Notre-Dame de Paris












“The greatest products of architecture are less the works of individuals than of society; rather the offspring of a nation’s effort, than the inspired flash of a man of genius…”      ― Victor Hugo, The Hunchback of Notre-Dame

Confession: I have never read The Hunchback of Notre-Dame. Nor have I watched the Disney version. So really, I have no idea what the story is about. I have, however, been to Notre-Dame and I can attest that it is everything and more than it is cracked up to be. With many centuries of construction, desecration, and renovation, it has certainly been a work of the French society as a whole. Celebrating the 850th anniversary in 2013, this beloved Paris landmark is quite possibly my favorite spot in Paris. I may be more than a little obsessed with architecture, particularly churches and cathedrals; and the Gothic style has always appealed to me more than others. So it comes with no surprise that I am in love with Notre-Dame. I am, however, not in love with our American pronunciation Noter Daaaame…ugh. Although, when I tried to tell my host mom where I went today, she had no idea what I was trying to say in my awful French accent. Apparently my lack of a throaty “Notre” made understanding my French impossible anyway, turns out I should have stuck with Noter Daaaame instead!


I first visited Notre-Dame in December 2011 and spent the better part of an afternoon and several hundred pictures on the inside. I love how the city of Paris has kept this historic landmark free of charge. I’m sure they could charge a few euros and make a lot of money, but I have always been of the feeling that churches should be free to visit (can we get the rest of Europe on board here?!) From my first visit, I knew that it was a special place. There is something awe-inspiring about sitting in a cathedral that has survived the test of time for 850 years. I would be amazed by the engineering feats if the cathedral was built 50 years ago and to think of the time and effort that went into the construction without the aid of modern construction equipment!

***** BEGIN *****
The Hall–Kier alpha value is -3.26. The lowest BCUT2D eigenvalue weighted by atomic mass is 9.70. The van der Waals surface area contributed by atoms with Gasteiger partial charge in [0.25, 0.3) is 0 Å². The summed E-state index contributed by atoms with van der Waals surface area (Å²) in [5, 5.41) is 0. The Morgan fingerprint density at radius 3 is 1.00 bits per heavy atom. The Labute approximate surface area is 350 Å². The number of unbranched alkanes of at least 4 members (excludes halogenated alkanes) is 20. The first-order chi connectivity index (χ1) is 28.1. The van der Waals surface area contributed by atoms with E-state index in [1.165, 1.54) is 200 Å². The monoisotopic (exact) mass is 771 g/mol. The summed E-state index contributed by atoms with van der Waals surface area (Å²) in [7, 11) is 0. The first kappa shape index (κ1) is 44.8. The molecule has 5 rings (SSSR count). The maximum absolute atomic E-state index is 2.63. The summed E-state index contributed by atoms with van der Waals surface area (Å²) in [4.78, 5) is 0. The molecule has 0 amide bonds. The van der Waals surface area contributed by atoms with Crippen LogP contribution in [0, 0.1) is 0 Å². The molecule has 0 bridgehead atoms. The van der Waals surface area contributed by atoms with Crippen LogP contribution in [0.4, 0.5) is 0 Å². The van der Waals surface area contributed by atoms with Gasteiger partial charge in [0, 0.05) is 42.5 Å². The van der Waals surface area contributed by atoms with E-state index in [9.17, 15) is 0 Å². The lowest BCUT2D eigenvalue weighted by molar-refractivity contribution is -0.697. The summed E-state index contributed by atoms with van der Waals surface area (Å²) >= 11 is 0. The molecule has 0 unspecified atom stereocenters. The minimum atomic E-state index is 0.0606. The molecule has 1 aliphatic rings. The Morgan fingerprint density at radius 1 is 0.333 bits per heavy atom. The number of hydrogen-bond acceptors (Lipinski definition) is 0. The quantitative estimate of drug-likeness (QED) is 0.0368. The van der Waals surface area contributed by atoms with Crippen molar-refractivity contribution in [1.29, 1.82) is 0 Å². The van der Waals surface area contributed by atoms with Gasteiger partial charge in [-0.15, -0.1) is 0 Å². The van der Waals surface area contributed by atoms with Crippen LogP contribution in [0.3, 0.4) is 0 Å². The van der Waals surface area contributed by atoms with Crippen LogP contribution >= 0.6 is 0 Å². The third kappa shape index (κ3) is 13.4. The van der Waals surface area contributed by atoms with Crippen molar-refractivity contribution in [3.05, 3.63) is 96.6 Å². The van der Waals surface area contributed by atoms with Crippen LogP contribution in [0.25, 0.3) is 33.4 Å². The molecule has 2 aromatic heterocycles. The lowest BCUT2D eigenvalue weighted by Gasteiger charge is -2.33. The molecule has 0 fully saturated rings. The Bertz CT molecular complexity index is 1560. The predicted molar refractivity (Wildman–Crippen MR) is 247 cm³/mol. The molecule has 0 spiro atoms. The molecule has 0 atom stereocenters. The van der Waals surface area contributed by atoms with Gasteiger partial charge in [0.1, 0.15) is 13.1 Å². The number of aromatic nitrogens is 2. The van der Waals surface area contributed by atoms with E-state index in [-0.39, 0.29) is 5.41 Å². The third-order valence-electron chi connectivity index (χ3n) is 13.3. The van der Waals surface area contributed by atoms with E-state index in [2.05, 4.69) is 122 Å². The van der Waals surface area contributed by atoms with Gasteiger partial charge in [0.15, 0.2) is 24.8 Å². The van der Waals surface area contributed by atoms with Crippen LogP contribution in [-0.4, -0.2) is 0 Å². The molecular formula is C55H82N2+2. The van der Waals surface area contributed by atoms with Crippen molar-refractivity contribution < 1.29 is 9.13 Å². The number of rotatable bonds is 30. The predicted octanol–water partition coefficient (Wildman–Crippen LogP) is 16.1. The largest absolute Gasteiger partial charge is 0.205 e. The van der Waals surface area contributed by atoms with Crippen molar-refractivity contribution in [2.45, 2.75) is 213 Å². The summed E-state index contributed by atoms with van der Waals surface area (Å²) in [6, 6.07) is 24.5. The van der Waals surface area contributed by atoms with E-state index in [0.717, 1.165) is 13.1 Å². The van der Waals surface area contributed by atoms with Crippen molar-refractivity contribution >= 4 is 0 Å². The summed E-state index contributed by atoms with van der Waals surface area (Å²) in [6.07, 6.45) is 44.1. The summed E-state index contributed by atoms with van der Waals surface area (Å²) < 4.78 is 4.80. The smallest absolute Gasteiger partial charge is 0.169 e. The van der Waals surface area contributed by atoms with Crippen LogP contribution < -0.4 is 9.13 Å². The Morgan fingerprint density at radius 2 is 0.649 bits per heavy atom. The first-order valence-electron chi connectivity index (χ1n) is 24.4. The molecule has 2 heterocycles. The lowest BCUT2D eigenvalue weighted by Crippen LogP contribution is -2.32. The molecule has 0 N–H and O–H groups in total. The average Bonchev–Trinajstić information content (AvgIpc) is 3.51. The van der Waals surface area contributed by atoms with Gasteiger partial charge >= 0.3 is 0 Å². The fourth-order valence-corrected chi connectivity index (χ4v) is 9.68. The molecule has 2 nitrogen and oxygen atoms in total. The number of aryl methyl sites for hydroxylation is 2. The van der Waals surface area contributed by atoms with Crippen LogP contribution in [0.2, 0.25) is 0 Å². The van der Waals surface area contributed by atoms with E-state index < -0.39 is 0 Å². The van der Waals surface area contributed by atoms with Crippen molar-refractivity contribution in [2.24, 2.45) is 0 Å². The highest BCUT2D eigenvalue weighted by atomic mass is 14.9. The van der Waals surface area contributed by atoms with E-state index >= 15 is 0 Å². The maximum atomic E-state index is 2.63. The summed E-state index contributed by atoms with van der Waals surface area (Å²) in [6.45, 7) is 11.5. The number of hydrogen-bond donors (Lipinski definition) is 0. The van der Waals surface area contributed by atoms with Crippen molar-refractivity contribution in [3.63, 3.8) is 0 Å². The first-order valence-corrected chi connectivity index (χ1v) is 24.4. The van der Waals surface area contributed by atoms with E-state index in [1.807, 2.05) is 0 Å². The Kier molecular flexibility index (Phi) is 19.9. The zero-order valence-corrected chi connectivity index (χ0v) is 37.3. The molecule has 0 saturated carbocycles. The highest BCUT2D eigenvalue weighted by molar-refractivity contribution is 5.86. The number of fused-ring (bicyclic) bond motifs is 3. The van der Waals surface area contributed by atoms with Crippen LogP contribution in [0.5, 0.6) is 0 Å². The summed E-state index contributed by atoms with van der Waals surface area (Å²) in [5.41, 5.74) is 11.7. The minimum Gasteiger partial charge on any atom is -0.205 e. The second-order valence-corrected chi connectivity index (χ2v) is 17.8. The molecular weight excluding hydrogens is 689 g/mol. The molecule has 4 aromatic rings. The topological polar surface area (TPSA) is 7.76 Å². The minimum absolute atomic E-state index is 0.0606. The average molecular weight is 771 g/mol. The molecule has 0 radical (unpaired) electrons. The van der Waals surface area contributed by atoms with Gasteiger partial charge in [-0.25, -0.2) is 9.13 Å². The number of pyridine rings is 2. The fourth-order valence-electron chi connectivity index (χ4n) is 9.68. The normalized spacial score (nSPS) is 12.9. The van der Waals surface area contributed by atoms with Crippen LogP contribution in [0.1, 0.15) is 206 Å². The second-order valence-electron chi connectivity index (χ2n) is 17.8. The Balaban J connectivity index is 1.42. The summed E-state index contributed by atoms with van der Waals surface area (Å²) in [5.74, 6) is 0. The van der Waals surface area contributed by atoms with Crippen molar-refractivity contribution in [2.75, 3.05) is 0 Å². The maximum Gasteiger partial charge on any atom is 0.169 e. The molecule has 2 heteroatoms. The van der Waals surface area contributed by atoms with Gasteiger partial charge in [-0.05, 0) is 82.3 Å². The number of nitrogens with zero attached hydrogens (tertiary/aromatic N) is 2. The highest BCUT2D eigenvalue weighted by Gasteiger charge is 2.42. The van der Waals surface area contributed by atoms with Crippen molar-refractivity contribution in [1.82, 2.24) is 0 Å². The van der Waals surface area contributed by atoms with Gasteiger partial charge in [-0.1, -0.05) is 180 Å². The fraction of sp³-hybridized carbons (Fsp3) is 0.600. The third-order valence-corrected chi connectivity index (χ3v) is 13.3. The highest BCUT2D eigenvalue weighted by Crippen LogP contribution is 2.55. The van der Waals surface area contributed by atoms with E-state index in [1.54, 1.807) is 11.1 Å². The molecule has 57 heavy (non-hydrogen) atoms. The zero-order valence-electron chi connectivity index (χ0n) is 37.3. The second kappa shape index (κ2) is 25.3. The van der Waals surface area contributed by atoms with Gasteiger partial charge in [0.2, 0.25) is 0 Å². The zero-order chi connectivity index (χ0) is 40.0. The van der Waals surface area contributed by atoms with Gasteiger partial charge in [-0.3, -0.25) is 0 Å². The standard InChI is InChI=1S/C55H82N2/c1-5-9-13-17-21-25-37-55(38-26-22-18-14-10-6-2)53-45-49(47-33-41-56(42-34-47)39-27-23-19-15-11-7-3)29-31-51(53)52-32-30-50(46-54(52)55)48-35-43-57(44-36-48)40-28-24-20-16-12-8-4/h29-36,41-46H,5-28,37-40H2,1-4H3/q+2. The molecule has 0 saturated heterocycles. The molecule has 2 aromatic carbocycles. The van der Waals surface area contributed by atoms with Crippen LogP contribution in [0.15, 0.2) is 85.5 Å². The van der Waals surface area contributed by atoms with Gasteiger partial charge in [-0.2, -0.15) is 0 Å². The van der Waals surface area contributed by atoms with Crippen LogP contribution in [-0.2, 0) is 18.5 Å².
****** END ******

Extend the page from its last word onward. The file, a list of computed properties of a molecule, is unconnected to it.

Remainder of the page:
The first stone was laid in 1163 by an anonymous builder in the presence of Pope Alexander III. Work was slow and continued for the next century, under the tutelage of four different esteemed builders. You can view a detailed timeline here. One famous design feature of Notre-Dame is its flying buttresses. Original plans did not include these additional support systems, but after stress fractures began occuring around the choir and nave, builders searched for a solution. A new engineering device of the time, flying buttresses add a definitive look to the exterior of the cathedral. The advantage of such systems is that the outer walls no longer need to be heavy and massive enough to resist the lateral thrusts of the vault. Instead the wall surface could be reduced (allowing larger windows filled with stained glass), with the vertical mass concentrated into external buttresses. Though most of the cathedral is filled with stained glass, Notre-Dame’s rose windows are world-renowned. Much of the existing designs are original glass. Read more about rose windows here.